A Mathematical Framework for the Detection of Elephant Flows



Publication Source: Extended Mathematical Report

How large is a network flow? Traditionally this question has been addressed by using metrics such as the number of bytes, the transmission rate or the duration of a flow. We reason that a formal mathematical definition of flow size should account for the impact a flow has on the performance of a network: flows that have the largest impact, should have the largest size. In this paper we present a theory of flow ordering that reveals the connection between the abstract concept of flow size and the QoS properties of a network. The theory is generalized to accommodate for the case of partial information, allowing us to model real computer network scenarios such as those found in involuntary lossy environments or voluntary packet sampling protocols (e.g., sFlow). We explore one application of this theory to address the problem of elephant flow detection at very high speed rates. The algorithm uses the information theoretic properties of the problem to help reduce the computational cost by a factor of one thousand.
Article

Report of the 2014 Runtime Systems Summit



Publication Source: U.S. Department of Energy, Office of Science, Office of Advanced Scientific Computing Research (ASCR)

This report summarized runtime system challenges for exascale computing, that follow from the fundamental challenges for exascale systems. Some of the key exascale challenges that pertain to runtime systems include parallelism, energy efficiency, memory hierarchies, data movement, heterogeneous processors and memories, resilience, performance variability, dynamic resource allocation, performance portability, and interoperability with legacy code. In addition to summarizing these challenges, the report also outlined different approaches to addressing these significant challenges that have been pursued by research projects in the DOE-sponsored X-Stack and OS/R programs. It also included a chapter on deployment opportunities for vendors and government labs to build on the research results from these projects.
Article

Report of the 2014 Programming Models & Environments Summit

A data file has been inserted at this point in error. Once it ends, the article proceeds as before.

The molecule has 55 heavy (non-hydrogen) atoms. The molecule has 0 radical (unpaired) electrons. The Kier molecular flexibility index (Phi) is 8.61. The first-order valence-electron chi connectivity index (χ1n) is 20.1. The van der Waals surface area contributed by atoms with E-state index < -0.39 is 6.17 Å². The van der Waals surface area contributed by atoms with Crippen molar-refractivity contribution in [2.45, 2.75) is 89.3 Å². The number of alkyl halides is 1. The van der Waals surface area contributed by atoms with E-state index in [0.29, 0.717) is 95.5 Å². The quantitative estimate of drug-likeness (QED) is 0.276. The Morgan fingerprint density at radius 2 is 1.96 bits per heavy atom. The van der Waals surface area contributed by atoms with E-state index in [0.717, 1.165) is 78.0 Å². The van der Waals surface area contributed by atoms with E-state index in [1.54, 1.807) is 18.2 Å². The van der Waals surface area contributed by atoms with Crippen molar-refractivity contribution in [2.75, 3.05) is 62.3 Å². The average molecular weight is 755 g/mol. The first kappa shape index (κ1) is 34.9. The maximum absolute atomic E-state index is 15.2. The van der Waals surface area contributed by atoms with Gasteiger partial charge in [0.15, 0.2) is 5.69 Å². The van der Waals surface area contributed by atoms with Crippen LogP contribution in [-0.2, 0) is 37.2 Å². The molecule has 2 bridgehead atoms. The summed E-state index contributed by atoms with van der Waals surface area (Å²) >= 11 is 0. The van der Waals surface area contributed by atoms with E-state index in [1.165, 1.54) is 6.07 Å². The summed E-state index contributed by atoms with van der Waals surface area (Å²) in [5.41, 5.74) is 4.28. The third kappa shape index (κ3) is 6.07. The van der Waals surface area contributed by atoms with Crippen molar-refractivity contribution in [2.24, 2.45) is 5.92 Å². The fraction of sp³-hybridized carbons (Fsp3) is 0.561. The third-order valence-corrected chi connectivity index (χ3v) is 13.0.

Publication Source: U.S. Department of Energy, Office of Science, Office of Advanced Scientific Computing Research (ASCR)

Programming models and environments play the essential roles in high performance computing of enabling the conception, design, implementation and execution of science and engineering application codes. This report presents the topics discussed and results from the 2014 DOE Office of Science Advanced Scientific Computing Research (ASCR) Programming Models & Environments Summit, and subsequent discussions among the summit participants and contributors to topics in this report.
Article

Polyhedral Compilation for Energy Efficiency



Publication Source: 2016 IEEE High Performance Extreme Computing Conference (HPEC '16), Waltham, MA, USA.

In the last decade, the scope of software optimizations expanded to encompass energy consumption on top of the classical runtime minimization objective. In that context, several optimizations have been developed to improve the software energy efficiency. However, these optimizations commonly rely on long profiling steps and are often implemented as unstable runtime systems, which limits their applicability. We propose in this paper a new energy model and two associated energy optimizations that can be performed at compilation time, without having to profile the compiled programs. The model predicts the energy consumption of programs at compilation time using the precise software representation available in the polyhedral model. The energy model is then used at the core of two compiler optimizations to generate more efficient programs. The model and the two optimizations have been implemented in the R-Stream compiler.
Article

High-Performance Algorithms and Data Structures to Catch Elephant Flows



Publication Source: 2016 IEEE High Performance Extreme Computing Conference (HPEC '16), Waltham, MA, USA.

In high-speed networks, it is important to detect the presence of large flows—also known as elephant flows— because of their adverse effects on delay-sensitive flows. If detected on a timely fashion, network operators can apply active policies such as flow redirection or traffic shaping to ensure the overall quality of service of the network is preserved. Towards this objective, we develop a high-performance data structure and algorithm to address the problem of detecting large flows at very high-speed rates. Our solution leverages the concept of optimal sampling rate under partial information to avoid the need for processing every single packet on the network. With this strategy, we present a prototype of a high-performance network sensor capable of processing traffic rates at 100Gbps and detect the largest flows with high accuracy.
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